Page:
I had a girlfriend while working my low-paying job, but she broke up with me. She preferred to sleep in safe neighborhoods, and she also liked regular sex. This became apparent when I tried to limit sex in an attempt to humble my physical pleasures; she cheated on me with a rich entrepreneur. I’m 100% sure she would have hated sleeping on the street, so maybe breaking up was inevitable.

Now that I’ve mentioned it, living on the street has become miserable, but I can’t let that deflect me from my philosophical course. To make Epicureanism work, I must make Epicurean friends, and just like Epicurus, attempt to set up a comfortable Epicurean commune in the woods.

The public library must be the perfect place to convert people to Epicureanism, so I begin soliciting there. As luck turns out, I attract a few people to live in the woods with me. We pack up what we can carry, and head out. On the first night, everyone gets cold and hungry; and in the morning, a park ranger scatters everyone and breaks down our makeshift huts. As of now, I have not made any friends, nor have I set up a commune.

Almost a year has passed now since I quit my job and left my apartment. I’m poor, smelly, and ragged. As of now, my appearance has made it impossible to attract friends. Well, not entirely impossible, but the people I do attract seem neither friendly nor sane. Even in a fancy Park Avenue apartment, I couldn’t find pleasure in their company.

Last week, I drank out of a nearby river in an attempt to be more Epicurean, but contracted giardiasis. Fortunately I collapsed in the middle of the street, and someone called an ambulance. I was rushed to a hospital for treatment. Upon my release, the hospital didn’t give me a medical bill because I couldn’t pay it. I guess the taxpayers will pay for the antibiotics in my pocket. Oh well, society made the stream undrinkable, so it’s their fault anyway.

While drinking from a park water fountain, I think about my next move. I think of begging for money so that I can buy a plot of wilderness in Northern California, just like the Bear Commune hippies of the 1960s. That will solve the ranger problem! Also, I’ll start my commune in the summer when the weather is mild. Both Roman Epicureanism and the Bear Commune turned into big orgies, but mine will not.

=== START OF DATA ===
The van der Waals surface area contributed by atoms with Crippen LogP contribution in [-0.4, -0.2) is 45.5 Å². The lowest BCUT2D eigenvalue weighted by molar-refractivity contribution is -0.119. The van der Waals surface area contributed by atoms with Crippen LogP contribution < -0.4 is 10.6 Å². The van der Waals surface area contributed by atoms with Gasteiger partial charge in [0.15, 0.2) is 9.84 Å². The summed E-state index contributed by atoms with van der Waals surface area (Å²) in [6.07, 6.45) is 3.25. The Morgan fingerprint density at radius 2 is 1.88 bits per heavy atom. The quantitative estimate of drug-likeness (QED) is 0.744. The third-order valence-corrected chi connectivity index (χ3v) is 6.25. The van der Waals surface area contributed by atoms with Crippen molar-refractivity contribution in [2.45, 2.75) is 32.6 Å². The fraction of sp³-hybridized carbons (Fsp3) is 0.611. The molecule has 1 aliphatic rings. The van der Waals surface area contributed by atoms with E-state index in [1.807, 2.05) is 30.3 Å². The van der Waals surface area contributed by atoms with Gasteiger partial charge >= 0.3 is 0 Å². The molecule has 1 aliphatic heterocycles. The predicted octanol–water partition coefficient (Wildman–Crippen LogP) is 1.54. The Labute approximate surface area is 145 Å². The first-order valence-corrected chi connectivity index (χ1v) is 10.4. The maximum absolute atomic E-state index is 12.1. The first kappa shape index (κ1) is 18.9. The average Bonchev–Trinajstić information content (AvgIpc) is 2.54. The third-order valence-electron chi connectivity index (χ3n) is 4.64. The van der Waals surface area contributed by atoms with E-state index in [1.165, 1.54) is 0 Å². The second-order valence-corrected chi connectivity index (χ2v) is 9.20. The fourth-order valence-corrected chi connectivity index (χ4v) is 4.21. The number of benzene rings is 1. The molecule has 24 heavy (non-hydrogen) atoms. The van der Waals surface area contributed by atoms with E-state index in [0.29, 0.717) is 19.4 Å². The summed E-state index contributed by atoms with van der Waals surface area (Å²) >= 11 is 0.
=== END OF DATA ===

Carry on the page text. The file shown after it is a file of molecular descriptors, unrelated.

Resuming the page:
Sticking to my plan, I beg for money. My sign says, ‘Need Your Money For Commune’. Only drunk college kids give me cash because they think it’s funny. Other people yell, ‘Get a job, hippy!’ When I do get money, I feel dependent and undignified. Sometimes, I use a little of it to buy food from McDonalds. The police have been issuing me a ticket almost every week for sleeping next to the public library. After issuing a warrant, the police arrest me for unpaid fines, so I spend the night in a cell. Surprisingly, it’s more pleasant than where I usually spend the night. The next morning, a policeman tells me that my offenses are ‘on record’ and a higher fine will be issued every month that I do not pay my current fines. Moreover, they will take from my wages if I ever get a job. After leaving the police station, I laugh a little because with that news, even if I renounced Epicureanism, what would be the point of getting a job?

Later that week, I’m walking in a wooded area off the side of a highway, and find an old sleeping bag. As luck turns out, I also find a rusted Swiss Army knife in the corner of a rain gutter. Night has fallen earlier than expected, and rain seems imminent. So, I find the nearest shelter, which happens to be a bridge underpass. I convert a dark corner into my bed for the night, but as I drape myself with the tattered sleeping bag, a loud noise shatters the silence. I switch open my pocket knife, and reach out to defend myself…

Hobo Test Unofficial Results

Philosophy: Epicureanism

Hypothetical Projection: 100% Complete

Hobo Future? Yes.

Conclusion

As you have just read, Epicureanism has failed the hobo test.

You may think my hypothetical projection was too extreme, and maybe it was. However, once when walking a street in Berkeley, California, a friend of mine asked a raggedy beggar how he ended up that way. The beggar said, “I was tired of needless responsibilities.” In ancient times, Epicurus was also quoted as saying, “Necessity is a bad thing, but there is no necessity to live with necessity.”

© Brian Dougall 2013

Brian Dougall has a master’s degree in philosophy from San Jose State University, and a bachelor’s degree in history from the University of California, Davis.